UN: We are following Uganda’s campaigns


Police arrest a Bobi Wine protestor

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A UN secretary general question and answer session last week encompassed the brutal arrest of Robert Kyagulanyi aka Bobi Wine, a presidential candidate and member of Parliament for Kyaddondo East. Below is a transcript by ERNEST JJINGO.
obi Wine has been arrested again in Uganda ahead of the upcoming general election, how concerned is the secretary general about these developments?

We have been following the developments in Uganda around the presidential campaigns and it is very important that state institutions particularly security forces act in a manner that respects human rights and the principle of the rule of law for inclusive and broad participation in political and environmental processes.

We will be following up more closely on the latest developments and it is important that all parties, political actors and government leaders work in a way that will ensure a peaceful election. The arrest has been followed by protests which have been violently put down; there are even unconfirmed reports of people shot by security forces and now some sort of curfew underway.
How concerned are you about the current situation? People have a right to demonstrate peacefully. Any excessive use of force by security forces anywhere is of concern to us and it is important that there is a space provided for people to express themselves whether by demonstration or democratic process.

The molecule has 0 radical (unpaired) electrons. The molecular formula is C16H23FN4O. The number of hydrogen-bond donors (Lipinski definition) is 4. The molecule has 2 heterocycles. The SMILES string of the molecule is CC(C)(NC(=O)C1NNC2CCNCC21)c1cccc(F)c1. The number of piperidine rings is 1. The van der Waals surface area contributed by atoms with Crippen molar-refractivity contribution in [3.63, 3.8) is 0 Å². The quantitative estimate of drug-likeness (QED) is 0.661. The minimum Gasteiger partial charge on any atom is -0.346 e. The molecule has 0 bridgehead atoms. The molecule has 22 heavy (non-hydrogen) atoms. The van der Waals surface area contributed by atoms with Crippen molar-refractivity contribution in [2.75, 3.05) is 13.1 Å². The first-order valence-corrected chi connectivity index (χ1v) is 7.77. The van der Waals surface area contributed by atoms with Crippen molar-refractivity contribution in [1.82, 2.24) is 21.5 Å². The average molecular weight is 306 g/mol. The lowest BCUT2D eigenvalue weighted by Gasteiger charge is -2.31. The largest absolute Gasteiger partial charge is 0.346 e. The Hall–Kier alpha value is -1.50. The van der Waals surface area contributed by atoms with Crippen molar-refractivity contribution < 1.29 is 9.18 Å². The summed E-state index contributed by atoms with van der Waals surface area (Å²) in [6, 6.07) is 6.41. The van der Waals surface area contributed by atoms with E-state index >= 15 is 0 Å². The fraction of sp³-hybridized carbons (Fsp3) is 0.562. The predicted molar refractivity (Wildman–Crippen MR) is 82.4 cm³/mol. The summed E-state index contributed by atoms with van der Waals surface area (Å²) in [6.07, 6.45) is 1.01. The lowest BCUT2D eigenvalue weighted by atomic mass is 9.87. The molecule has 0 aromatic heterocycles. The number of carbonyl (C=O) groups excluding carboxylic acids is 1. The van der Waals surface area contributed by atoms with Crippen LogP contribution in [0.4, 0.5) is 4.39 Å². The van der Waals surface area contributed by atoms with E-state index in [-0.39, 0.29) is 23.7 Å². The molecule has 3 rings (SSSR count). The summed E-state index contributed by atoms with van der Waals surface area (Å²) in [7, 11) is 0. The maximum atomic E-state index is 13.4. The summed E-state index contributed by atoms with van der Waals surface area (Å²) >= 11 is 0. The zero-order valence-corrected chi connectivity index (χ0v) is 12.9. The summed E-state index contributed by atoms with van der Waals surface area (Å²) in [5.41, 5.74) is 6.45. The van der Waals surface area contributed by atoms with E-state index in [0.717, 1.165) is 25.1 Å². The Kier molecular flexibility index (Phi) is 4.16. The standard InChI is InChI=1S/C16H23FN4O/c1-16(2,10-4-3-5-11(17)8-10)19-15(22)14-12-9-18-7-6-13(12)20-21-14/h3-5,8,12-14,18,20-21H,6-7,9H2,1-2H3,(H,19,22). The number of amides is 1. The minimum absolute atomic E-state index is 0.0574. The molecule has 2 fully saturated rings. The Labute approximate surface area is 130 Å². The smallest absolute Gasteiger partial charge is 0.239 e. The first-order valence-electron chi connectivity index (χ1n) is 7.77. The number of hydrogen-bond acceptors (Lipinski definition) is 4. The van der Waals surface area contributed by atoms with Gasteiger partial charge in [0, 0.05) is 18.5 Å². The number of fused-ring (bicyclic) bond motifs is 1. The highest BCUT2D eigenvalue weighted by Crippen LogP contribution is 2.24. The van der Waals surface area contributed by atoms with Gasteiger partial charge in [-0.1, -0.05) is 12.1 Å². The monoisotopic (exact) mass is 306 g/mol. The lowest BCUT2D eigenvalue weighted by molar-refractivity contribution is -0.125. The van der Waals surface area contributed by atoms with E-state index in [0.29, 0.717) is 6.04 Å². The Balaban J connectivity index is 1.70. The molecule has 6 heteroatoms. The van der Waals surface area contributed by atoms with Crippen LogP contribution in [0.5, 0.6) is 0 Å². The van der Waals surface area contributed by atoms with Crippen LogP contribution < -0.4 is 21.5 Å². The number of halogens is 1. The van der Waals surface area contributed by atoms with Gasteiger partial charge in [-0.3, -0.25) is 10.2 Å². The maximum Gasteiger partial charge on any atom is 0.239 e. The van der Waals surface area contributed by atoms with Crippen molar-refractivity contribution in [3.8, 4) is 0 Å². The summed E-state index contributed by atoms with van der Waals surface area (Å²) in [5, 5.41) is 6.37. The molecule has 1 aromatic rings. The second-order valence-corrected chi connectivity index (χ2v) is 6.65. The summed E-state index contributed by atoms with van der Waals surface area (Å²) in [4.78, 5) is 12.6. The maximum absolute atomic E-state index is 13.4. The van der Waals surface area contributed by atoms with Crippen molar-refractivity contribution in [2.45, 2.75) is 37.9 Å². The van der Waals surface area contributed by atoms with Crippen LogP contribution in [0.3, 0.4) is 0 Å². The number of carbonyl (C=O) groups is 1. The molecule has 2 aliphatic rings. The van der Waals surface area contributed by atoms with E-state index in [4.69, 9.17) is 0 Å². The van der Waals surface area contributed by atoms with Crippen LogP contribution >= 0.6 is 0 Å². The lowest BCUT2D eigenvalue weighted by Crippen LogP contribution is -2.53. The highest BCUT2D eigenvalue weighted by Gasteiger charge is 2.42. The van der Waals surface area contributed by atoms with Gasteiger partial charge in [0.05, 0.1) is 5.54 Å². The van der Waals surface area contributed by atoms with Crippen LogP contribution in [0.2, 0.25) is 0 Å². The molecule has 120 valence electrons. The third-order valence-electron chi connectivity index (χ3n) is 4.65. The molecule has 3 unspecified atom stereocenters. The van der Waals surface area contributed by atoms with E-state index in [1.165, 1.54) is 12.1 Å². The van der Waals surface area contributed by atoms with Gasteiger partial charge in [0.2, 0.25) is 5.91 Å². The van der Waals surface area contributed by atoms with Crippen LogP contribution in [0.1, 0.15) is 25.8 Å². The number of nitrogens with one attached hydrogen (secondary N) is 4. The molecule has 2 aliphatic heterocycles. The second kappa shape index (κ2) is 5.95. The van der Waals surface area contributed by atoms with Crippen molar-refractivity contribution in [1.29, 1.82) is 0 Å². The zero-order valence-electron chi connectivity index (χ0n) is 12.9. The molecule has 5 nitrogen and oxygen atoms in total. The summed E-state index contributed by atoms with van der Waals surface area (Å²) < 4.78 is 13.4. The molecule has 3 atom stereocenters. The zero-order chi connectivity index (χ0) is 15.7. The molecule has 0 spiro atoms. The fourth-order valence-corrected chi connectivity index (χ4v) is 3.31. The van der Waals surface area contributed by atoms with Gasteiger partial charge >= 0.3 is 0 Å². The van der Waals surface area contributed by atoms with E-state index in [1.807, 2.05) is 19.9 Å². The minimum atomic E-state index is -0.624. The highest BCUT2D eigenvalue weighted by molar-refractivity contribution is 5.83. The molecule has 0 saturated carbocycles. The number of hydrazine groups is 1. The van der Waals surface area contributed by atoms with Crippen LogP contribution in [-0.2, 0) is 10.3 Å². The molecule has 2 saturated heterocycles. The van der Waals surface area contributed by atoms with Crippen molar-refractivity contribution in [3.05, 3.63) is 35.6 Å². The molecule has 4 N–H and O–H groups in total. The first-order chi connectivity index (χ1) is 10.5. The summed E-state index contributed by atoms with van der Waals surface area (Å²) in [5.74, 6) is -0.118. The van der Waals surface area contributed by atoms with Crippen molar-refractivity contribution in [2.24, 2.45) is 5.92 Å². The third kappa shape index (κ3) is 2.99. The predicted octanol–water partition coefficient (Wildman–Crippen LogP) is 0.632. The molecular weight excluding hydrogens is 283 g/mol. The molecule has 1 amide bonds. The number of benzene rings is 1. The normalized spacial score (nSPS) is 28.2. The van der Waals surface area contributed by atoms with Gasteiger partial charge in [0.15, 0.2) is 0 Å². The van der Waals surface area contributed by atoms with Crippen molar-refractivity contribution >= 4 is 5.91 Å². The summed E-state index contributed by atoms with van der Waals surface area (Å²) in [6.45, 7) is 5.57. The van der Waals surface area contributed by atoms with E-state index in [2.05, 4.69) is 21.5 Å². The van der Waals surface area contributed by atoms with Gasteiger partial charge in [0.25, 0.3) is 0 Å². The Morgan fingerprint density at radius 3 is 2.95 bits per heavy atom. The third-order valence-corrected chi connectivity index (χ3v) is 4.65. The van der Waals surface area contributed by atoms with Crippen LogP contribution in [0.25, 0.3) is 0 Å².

After 35 years in power, do you think President Museveni is going to allow free and fair elections? I ask that question because the EU is not going to send monitoring machine and it says the reason is because it has done it in previous years and in 2016 made 30 recommendations of the things the authorities need to do to have free and fair elections and not one of them has been implemented. I cannot predict what will happen but what I can say is that we hope that there will be a space for the exercise to be democratic.
Government response Government spokesperson, Ofwono Opondo told The Observer that Uganda follows the constitution, rule of law and there is competent authority to lead in the best interest of Ugandans and any matter will be handled within that framework.
“The UN is free to follow events in member countries but absurdly it has stood by as countries like Iraq, Syria and Libya were destroyed through schemes similar to the one currently being brooded in Uganda. We do not need them to tell us what to do because Uganda knows what is best for itself,” he said, adding that Uganda is a state governed by laws and if anyone does not abide by them, the apparatus of the state takes them on.

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